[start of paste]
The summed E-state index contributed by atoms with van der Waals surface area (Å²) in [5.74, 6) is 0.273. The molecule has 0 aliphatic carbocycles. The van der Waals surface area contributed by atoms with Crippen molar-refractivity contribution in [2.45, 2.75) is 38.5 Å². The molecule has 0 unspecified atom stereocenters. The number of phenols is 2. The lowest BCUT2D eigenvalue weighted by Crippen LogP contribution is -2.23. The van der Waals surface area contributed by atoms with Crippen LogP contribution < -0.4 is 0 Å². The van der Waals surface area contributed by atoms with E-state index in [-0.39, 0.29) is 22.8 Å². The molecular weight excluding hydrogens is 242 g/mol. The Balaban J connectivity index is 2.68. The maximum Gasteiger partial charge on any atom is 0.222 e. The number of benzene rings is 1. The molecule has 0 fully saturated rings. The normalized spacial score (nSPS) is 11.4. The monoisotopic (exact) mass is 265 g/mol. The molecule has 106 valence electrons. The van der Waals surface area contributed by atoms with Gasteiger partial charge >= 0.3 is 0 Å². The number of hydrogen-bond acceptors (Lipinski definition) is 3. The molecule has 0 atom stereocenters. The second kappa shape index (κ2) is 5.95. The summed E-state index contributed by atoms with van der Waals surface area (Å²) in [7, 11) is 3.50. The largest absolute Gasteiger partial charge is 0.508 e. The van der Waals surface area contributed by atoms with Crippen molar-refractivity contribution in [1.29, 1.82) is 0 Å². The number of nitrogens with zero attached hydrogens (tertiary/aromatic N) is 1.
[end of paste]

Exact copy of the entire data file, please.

The summed E-state index contributed by atoms with van der Waals surface area (Å²) in [5.74, 6) is 0.273. The molecule has 0 aliphatic carbocycles. The van der Waals surface area contributed by atoms with Crippen molar-refractivity contribution in [2.45, 2.75) is 38.5 Å². The molecule has 0 unspecified atom stereocenters. The number of phenols is 2. The lowest BCUT2D eigenvalue weighted by Crippen LogP contribution is -2.23. The van der Waals surface area contributed by atoms with Crippen LogP contribution < -0.4 is 0 Å². The van der Waals surface area contributed by atoms with E-state index in [-0.39, 0.29) is 22.8 Å². The molecular weight excluding hydrogens is 242 g/mol. The Balaban J connectivity index is 2.68. The maximum Gasteiger partial charge on any atom is 0.222 e. The number of benzene rings is 1. The molecule has 0 fully saturated rings. The normalized spacial score (nSPS) is 11.4. The monoisotopic (exact) mass is 265 g/mol. The molecule has 106 valence electrons. The van der Waals surface area contributed by atoms with Gasteiger partial charge >= 0.3 is 0 Å². The number of hydrogen-bond acceptors (Lipinski definition) is 3. The molecule has 0 atom stereocenters. The second kappa shape index (κ2) is 5.95. The summed E-state index contributed by atoms with van der Waals surface area (Å²) in [7, 11) is 3.50. The largest absolute Gasteiger partial charge is 0.508 e. The van der Waals surface area contributed by atoms with Crippen molar-refractivity contribution in [1.29, 1.82) is 0 Å². The number of nitrogens with zero attached hydrogens (tertiary/aromatic N) is 1.